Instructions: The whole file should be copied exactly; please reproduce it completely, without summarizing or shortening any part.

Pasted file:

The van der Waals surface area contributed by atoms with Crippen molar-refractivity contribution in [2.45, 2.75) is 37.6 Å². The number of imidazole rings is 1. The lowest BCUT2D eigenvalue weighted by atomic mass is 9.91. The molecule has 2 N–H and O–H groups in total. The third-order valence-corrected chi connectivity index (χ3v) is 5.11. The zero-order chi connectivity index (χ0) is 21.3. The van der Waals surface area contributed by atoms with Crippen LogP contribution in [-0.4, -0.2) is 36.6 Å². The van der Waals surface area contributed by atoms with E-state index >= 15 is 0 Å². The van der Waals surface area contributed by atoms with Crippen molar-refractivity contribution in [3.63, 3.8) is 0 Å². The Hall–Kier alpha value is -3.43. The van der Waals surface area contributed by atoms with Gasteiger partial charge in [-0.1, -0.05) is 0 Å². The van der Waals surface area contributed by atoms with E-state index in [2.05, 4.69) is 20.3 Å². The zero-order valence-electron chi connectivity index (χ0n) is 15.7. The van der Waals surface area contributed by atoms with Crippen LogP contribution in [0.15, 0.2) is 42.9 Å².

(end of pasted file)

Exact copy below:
The van der Waals surface area contributed by atoms with Crippen molar-refractivity contribution in [2.45, 2.75) is 37.6 Å². The number of imidazole rings is 1. The lowest BCUT2D eigenvalue weighted by atomic mass is 9.91. The molecule has 2 N–H and O–H groups in total. The third-order valence-corrected chi connectivity index (χ3v) is 5.11. The zero-order chi connectivity index (χ0) is 21.3. The van der Waals surface area contributed by atoms with Crippen LogP contribution in [-0.4, -0.2) is 36.6 Å². The van der Waals surface area contributed by atoms with E-state index >= 15 is 0 Å². The van der Waals surface area contributed by atoms with Crippen molar-refractivity contribution in [3.63, 3.8) is 0 Å². The Hall–Kier alpha value is -3.43. The van der Waals surface area contributed by atoms with Gasteiger partial charge in [-0.1, -0.05) is 0 Å². The van der Waals surface area contributed by atoms with E-state index in [2.05, 4.69) is 20.3 Å². The zero-order valence-electron chi connectivity index (χ0n) is 15.7. The van der Waals surface area contributed by atoms with Crippen LogP contribution in [0.15, 0.2) is 42.9 Å².